Newbie maintainer, question regarding patches
freebsd at grem.de
Fri Feb 24 14:18:53 UTC 2012
On Feb 24, 2012, at 14:55, Eitan Adler wrote:
> On Fri, Feb 24, 2012 at 7:39 AM, Michael Gmelin <freebsd at grem.de> wrote:
>> b) I also have another massive patch which touches another 20 files which enables some new security features in ice (the history of this patch is that I developed it at first and submitted it to the vendor, who refined it and sent it back to me). I might want to make this patch optional as well (using a dialog style menu to enable it). In this case it also seems like it would be better not to split the patch up to all that many sources, but keep it as one feature that's contained in one patch.
> Just replying to this question: The ports tree is not meant for
> software development. I would much rather you try to get the patch
> into the upstream source than keep it as an optional patch in the
> ports tree.
In general I agree with your reasoning. The feature I'm talking about has been approved and will be in the next version (this happened almost half a year ago). Unfortunately Ice has a slow release cycle, as it is dual licensed (GPLv2+commercial). The next release of Ice is quite a while away and will probably a major release, as they only create releases that are also commercially supported. The vendor doesn't provide any source repository access or anything else that could be used to track new features or patches, they only get announced in the forums. So as a heavy user of this software package I would like to have access to these vendor approved and backwards compatible optional features without working outside of the ports tree. To a certain degree this is comparable to other ports that pull in optional features through patches (djbdns, qmail, nginx, php, etc.).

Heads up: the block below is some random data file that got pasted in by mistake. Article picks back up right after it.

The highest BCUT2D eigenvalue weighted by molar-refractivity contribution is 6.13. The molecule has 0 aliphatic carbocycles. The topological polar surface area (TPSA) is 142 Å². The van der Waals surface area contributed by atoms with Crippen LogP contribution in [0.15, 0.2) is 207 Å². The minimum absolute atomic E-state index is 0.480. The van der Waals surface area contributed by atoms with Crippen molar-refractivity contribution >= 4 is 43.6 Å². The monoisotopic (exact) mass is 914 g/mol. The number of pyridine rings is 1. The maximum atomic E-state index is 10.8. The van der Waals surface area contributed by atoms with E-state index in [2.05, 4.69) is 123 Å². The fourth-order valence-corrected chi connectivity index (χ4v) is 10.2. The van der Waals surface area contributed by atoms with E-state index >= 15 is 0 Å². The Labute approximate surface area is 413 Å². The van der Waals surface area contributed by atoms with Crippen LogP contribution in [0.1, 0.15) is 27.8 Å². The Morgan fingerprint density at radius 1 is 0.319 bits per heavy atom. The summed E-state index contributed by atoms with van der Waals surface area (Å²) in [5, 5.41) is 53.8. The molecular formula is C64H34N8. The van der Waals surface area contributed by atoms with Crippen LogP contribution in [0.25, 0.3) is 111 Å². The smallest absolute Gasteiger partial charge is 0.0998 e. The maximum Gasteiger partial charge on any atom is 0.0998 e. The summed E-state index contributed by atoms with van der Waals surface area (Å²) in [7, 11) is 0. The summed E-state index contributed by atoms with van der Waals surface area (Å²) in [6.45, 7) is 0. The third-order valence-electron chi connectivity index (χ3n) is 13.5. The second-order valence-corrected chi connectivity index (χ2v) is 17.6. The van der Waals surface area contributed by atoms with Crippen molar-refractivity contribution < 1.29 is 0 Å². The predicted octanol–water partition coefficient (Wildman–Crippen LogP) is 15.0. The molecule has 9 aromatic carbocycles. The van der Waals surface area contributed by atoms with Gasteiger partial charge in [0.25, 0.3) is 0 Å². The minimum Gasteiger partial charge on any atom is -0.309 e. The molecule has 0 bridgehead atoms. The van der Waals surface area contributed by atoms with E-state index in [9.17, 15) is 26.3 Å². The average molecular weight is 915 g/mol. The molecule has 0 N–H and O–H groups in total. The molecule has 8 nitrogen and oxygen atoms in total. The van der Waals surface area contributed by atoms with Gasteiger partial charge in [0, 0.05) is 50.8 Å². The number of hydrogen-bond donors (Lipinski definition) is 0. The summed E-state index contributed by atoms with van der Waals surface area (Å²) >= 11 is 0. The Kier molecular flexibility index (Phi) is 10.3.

Alternatively an devel/ice-devel port could be created, that brings in more of these new features, but that would of course create more overhead - I could also host these feature patches outside of ports (as PATCHFILES) or create a forked project to track them, but all of this seems a little bit like over engineering, given the fact that the changes are fairly minimal (even though they're touching many files).
> Eitan Adler
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